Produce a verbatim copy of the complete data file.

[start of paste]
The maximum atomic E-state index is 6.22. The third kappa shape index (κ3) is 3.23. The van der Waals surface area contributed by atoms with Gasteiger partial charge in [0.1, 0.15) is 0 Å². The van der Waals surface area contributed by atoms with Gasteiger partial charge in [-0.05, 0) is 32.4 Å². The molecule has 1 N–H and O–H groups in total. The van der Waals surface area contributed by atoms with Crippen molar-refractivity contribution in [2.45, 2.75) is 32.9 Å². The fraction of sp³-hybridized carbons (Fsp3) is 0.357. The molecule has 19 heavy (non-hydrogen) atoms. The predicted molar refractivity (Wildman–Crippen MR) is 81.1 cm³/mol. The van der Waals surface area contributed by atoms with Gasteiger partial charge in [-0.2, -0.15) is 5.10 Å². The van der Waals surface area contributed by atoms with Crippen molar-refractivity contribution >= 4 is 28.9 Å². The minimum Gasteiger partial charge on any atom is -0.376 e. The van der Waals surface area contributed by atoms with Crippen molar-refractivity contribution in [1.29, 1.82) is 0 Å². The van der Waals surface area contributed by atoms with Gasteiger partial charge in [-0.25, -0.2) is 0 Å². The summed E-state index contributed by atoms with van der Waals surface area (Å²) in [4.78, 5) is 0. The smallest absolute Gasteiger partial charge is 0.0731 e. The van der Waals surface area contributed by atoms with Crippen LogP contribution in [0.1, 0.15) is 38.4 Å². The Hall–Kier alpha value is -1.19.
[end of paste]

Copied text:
The maximum atomic E-state index is 6.22. The third kappa shape index (κ3) is 3.23. The van der Waals surface area contributed by atoms with Gasteiger partial charge in [0.1, 0.15) is 0 Å². The van der Waals surface area contributed by atoms with Gasteiger partial charge in [-0.05, 0) is 32.4 Å². The molecule has 1 N–H and O–H groups in total. The van der Waals surface area contributed by atoms with Crippen molar-refractivity contribution in [2.45, 2.75) is 32.9 Å². The fraction of sp³-hybridized carbons (Fsp3) is 0.357. The molecule has 19 heavy (non-hydrogen) atoms. The predicted molar refractivity (Wildman–Crippen MR) is 81.1 cm³/mol. The van der Waals surface area contributed by atoms with Gasteiger partial charge in [-0.2, -0.15) is 5.10 Å². The van der Waals surface area contributed by atoms with Crippen molar-refractivity contribution >= 4 is 28.9 Å². The minimum Gasteiger partial charge on any atom is -0.376 e. The van der Waals surface area contributed by atoms with Crippen molar-refractivity contribution in [1.29, 1.82) is 0 Å². The van der Waals surface area contributed by atoms with Gasteiger partial charge in [-0.25, -0.2) is 0 Å². The summed E-state index contributed by atoms with van der Waals surface area (Å²) in [4.78, 5) is 0. The smallest absolute Gasteiger partial charge is 0.0731 e. The van der Waals surface area contributed by atoms with Crippen LogP contribution in [0.1, 0.15) is 38.4 Å². The Hall–Kier alpha value is -1.19.